She did not look in her closet until after a long bath, and when she did look she was pleased. She found a long dinner gown in cream silk, narrowly but deeply décolleté beneath an exquisite beaded jacket.

  On the dresser were a pair of earrings with pendant cabochon emeralds. The stones had a lot of fire for an unfaceted cut.

  Her hair was always easy for her. Physically, she felt very comfortable in the clothes. Even unaccustomed as she was to this level of dress, she did not examine herself long in the mirror, only looking to see if everything was in place.

  The German landlord built his fireplaces oversized. In the drawing room, Starling found a good-sized log blazing. She approached the warm hearth in a whisper of silk.

  Music from the harpsichord in the corner. Seated at the instrument, Dr. Lecter in white tie.

  He looked up and saw her and his breath stopped in his throat. His hands stopped too, still spread above the keyboard. Harpsichord notes do not carry, and in the sudden quiet of the drawing room, they both heard him take his next breath.

  Two drinks waited before the fire. He occupied himself with them. Lillet with a slice of orange. Dr. Lecter handed one to Clarice Starling.

  “If I saw you every day, forever, I’d remember this time.” His dark eyes held her whole.

  “How many times have you seen me? That I don’t know about?”

  “Only three.”

  “But here—”

  “Is outside of time, and what I may see taking care of you does not compromise your privacy. That’s kept in its own place with your medical records. I’ll confess it is pleasant to look at you asleep. You’re quite beautiful, Clarice.”

  “Looks are an accident, Dr. Lecter.”

  “If comeliness were earned, you’d still be beautiful.”


  “Do not say ‘Thanks.’” A fractional turn of his head was enough to dash his annoyance like a glass thrown into the fireplace.

  “I say what I mean,” Starling said. “Would you like it better if I said ‘I’m glad you find me so.’ That would be a little fancier, and equally true.”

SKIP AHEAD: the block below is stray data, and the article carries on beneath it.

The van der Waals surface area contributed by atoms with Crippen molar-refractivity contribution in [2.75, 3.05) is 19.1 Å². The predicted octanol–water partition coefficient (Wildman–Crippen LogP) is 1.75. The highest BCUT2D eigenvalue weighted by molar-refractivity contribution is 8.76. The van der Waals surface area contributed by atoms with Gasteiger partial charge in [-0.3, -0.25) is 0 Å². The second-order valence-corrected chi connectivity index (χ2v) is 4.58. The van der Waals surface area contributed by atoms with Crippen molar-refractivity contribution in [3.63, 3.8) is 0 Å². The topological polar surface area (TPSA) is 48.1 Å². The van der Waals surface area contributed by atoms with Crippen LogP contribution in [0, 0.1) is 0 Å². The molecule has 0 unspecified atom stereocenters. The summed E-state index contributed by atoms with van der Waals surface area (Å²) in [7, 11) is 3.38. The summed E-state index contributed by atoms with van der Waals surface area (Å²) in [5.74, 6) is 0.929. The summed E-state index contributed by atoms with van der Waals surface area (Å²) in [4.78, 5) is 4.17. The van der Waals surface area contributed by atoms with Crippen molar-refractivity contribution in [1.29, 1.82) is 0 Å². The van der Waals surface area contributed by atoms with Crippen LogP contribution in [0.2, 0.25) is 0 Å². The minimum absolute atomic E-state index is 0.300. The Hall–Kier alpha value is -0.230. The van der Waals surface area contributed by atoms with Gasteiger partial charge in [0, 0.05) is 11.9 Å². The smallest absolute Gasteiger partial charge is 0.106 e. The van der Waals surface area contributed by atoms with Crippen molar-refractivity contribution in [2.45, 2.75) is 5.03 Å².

She raised her glass beneath her level prairie gaze, taking back nothing.

  It occurred to Dr. Lecter in the moment that with all his knowledge and intrusion, he could never entirely predict her, or own her at all. He could feed the caterpillar, he could whisper through the chrysalis; what hatched out followed its own nature and was beyond him. He wondered if she had the .45 on her leg beneath the gown.

  Clarice Starling smiled at him then, the cabochons caught the firelight and the monster was lost in self-congratulation at his own exquisite taste and cunning.

  “Clarice, dinner appeals to taste and smell, the oldest senses and the closest to the center of the mind. Taste and smell are housed in parts of the mind that precede pity, and pity has no place at my table. At the same time, playing in the dome of the cortex like miracles illumined on the ceiling of a church are the ceremonies and sights and exchanges of dinner. It can be far more engaging than theater.” He brought his face close to hers, taking some reading in her eyes. “I want you to understand what riches you bring to it, Clarice, and what your entitlements are. Clarice, have you studied your reflection lately? I think not. I doubt that you ever do. Come into the hall, stand in front of the pier glass.”

  Dr. Lecter brought a candelabrum from the mantel.

  The tall mirror was one of the good eighteenth-century antiques, but slightly smoky and crazed. It was out of Château Vaux-le-Vicomte and God knows what it has seen.

  “Look, Clarice. That delicious vision is what you are. This evening you will see yourself from a distance for a while. You will see what is just, you will say what is true. You’ve never lacked the courage to say what you think, but you’ve been hampered by constraints. I will tell you again, pity has no place at this table.

  “If remarks are passed that are unpleasant in the instant, you will see that context can make them something between droll and riotously funny. If things are said that are painfully true, then it is only passing truth and will change.” He took a sip of his drink. “If you feel pain bloom inside you, it will soon blossom into relief. Do you understand me?”

  “No, Dr. Lecter, but I remember what you said. Damn a bunch of self-improvement. I want a pleasant dinner.”

  “That I promise you.” He smiled, a sight that frightens some.

  Neither looked at her reflection now in the clouded glass; they watched each other through the burning tapers of the candelabrum and the mirror watched them both.